6. mpcusa

    mpcusa "Official C.T. TROLL SWEEPER"

    Way out of sight !! but this is such a small market it easy to manipulate, if
    you Donald Trump....LOL
     
  7. Suarez

    Suarez Well-Known Member

    That's why I like osmium so much. It's both cheap AND buying just a little you can still end up having a tangible impact in the overall supply chain!
     
  8. Suarez

    Suarez Well-Known Member

    This place sells it as powder. Stay away from that stuff. It's a ripoff. How would you ever resell it? Plus it's bad for your health if you breathe it in.
     
  9. Clawcoins

    Clawcoins Well-Known Member

    Don't worry.
    I have no interest in buying any of the stuff referenced.
     
  10. myownprivy

    myownprivy Well-Known Member

    Fascinating. Let me add this still thread to my ignored list.
     
  11. desertgem

    desertgem MODERATOR Senior Errer Collecktor Moderator

    Back in the 60's I used osmium tetroxide as a heavy metal stain in college electron microscopy work for chromosomes of Drosophlia and bacterial species, and it is very bad stuff!!! My wings still flutter when I hear the name :) Jim
     
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  12. -jeffB

    -jeffB Greshams LEO Supporter

    Osmium's a really weird one. Super-hard, super-dense, super-high melting point, super-low vapor pressure, and super-unreactive -- except, for some reason, with air. It sneers at concentrated acids (even aqua regia), but leave it sitting out, and it forms an oxide -- and that oxide is volatile (evaporates easily), and is an extremely powerful oxidizing agent, which makes it highly toxic.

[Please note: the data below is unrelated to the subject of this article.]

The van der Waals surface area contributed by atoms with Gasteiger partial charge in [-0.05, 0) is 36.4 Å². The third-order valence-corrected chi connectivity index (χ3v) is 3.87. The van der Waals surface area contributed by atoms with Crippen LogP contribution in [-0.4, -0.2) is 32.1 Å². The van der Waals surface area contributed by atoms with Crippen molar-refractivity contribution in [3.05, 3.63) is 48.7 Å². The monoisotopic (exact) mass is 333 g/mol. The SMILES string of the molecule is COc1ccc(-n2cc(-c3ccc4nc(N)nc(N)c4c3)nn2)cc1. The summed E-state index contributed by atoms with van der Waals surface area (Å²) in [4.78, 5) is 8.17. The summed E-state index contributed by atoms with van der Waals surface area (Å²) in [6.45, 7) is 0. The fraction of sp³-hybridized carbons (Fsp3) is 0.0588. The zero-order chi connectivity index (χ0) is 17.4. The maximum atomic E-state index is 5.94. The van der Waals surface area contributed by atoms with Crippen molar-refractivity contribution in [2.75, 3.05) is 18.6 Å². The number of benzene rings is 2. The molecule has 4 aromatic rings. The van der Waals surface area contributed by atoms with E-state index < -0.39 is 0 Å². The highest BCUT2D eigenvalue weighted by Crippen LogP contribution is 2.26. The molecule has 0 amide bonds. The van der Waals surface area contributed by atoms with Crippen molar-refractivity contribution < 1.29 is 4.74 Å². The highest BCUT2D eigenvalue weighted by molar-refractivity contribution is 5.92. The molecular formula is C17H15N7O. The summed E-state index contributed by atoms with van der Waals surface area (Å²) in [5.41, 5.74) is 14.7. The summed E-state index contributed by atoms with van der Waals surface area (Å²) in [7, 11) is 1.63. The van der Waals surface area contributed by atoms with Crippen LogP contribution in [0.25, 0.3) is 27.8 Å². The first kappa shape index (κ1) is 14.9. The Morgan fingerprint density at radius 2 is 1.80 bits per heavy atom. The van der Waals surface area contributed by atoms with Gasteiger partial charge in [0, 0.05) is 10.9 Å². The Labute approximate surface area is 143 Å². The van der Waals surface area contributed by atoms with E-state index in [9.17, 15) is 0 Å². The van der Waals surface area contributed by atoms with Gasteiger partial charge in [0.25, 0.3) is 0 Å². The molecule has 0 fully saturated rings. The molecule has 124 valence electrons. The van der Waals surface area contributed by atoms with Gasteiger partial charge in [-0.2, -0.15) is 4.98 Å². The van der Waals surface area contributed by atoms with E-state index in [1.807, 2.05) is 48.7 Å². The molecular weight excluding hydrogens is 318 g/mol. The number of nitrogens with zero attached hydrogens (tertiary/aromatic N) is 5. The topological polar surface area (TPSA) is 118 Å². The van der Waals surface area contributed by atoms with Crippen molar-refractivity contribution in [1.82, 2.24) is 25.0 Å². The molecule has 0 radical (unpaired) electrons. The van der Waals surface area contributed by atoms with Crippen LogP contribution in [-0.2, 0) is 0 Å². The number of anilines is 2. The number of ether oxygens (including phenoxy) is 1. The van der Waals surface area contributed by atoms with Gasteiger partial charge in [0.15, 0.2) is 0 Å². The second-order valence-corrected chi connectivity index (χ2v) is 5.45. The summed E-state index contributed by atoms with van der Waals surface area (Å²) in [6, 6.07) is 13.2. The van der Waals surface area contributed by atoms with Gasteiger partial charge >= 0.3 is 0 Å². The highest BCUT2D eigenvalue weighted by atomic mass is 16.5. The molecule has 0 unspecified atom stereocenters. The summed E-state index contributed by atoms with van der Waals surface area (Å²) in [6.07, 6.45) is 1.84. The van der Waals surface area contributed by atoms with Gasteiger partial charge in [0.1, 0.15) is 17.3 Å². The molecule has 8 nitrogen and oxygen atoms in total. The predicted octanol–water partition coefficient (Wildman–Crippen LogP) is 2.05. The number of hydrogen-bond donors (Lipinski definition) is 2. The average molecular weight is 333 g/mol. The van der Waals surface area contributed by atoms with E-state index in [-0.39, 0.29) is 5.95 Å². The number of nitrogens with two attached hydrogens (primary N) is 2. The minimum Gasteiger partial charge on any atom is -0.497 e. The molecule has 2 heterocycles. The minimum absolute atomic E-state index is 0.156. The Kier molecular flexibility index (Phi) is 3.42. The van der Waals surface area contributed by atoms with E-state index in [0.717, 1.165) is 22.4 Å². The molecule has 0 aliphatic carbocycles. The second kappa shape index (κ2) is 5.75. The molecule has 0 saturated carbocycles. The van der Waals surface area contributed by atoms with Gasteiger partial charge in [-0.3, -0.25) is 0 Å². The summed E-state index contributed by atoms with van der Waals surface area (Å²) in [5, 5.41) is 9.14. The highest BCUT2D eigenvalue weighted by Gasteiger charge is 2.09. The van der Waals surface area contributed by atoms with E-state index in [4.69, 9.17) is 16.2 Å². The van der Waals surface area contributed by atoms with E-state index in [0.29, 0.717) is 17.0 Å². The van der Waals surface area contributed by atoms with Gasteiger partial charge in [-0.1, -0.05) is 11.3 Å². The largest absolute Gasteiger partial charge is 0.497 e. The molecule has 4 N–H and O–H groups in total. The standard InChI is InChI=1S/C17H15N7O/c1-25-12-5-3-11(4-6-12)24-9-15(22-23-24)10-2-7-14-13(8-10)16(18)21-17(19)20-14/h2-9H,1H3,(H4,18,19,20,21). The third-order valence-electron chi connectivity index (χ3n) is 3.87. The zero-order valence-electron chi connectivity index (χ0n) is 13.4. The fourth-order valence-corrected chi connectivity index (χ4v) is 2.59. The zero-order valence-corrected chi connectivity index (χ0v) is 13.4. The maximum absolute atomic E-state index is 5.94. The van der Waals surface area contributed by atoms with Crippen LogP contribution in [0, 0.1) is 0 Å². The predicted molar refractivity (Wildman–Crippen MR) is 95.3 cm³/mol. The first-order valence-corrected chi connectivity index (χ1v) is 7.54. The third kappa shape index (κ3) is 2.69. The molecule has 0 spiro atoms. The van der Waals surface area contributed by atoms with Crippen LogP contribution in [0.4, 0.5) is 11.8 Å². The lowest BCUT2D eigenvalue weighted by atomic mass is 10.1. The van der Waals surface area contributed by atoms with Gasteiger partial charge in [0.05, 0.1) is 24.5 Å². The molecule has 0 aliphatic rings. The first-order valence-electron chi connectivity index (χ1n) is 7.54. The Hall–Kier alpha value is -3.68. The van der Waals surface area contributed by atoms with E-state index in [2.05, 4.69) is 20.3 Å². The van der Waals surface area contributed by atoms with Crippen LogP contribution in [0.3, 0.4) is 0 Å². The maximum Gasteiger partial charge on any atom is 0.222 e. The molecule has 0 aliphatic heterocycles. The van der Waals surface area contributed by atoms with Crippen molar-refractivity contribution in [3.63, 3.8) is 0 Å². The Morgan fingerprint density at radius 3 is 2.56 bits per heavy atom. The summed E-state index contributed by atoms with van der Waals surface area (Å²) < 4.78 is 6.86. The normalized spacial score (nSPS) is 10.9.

It got the name "osmium" because it stinks. If you get a sample for your element collection, keep it in a sealed bottle.
     
  13. Suarez

    Suarez Well-Known Member

    Jeff, that's only for micron-sized particles (powder). An object big enough to see with the naked eye will stay untarnished indefinitely. Here's an ounce turned into a pendant. 0.jpg
     
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  14. Kentucky

    Kentucky Supporter! Supporter

    If I remember correctly, inhaling osmium tetroxide can cause it to plate out inside your eyes causing irreversible blindness...
     
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  15. -jeffB

    -jeffB Greshams LEO Supporter

    I think you'd die first, which of course also causes irreversible blindness. It does attack the cornea from vapor exposure.

    In case Lovecraft just isn't enough any more to scratch your horror itch, here's one lab's guide for using osmium tetroxide:

    https://www.chemistry.ucla.edu/sites/default/files/safety/sop/SOP_Osmium_Tetroxide.pdf

    Cliff's notes summary: don't.
     
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  16. desertgem

    desertgem MODERATOR Senior Errer Collecktor Moderator

    Certainly it was more enjoyable to use gold sputter in a vacuum bell to coat the tiny creatures' parts. It was either work in the lab or work for Unc. Sam in Nam.

    Jim
     
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  17. -jeffB

    -jeffB Greshams LEO Supporter

    Yeah, I would've taken my chances with the OsO4. At least there wouldn't have been anyone deliberately spraying it at me.